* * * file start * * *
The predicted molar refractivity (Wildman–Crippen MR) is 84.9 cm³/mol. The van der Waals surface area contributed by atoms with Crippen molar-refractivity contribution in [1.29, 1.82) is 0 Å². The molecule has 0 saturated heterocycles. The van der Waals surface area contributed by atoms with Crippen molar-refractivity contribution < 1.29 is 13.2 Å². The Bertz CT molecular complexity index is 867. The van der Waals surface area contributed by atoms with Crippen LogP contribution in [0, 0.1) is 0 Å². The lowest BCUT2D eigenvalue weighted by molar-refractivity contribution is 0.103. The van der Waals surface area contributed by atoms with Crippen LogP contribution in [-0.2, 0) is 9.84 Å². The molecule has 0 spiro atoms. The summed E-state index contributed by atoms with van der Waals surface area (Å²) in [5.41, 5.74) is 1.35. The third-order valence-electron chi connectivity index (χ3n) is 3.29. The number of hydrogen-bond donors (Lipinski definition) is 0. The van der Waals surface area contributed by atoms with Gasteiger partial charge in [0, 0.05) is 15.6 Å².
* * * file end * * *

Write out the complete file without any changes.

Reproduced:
The predicted molar refractivity (Wildman–Crippen MR) is 84.9 cm³/mol. The van der Waals surface area contributed by atoms with Crippen molar-refractivity contribution in [1.29, 1.82) is 0 Å². The molecule has 0 saturated heterocycles. The van der Waals surface area contributed by atoms with Crippen molar-refractivity contribution < 1.29 is 13.2 Å². The Bertz CT molecular complexity index is 867. The van der Waals surface area contributed by atoms with Crippen LogP contribution in [0, 0.1) is 0 Å². The lowest BCUT2D eigenvalue weighted by molar-refractivity contribution is 0.103. The van der Waals surface area contributed by atoms with Crippen LogP contribution in [-0.2, 0) is 9.84 Å². The molecule has 0 spiro atoms. The summed E-state index contributed by atoms with van der Waals surface area (Å²) in [5.41, 5.74) is 1.35. The third-order valence-electron chi connectivity index (χ3n) is 3.29. The number of hydrogen-bond donors (Lipinski definition) is 0. The van der Waals surface area contributed by atoms with Gasteiger partial charge in [0, 0.05) is 15.6 Å².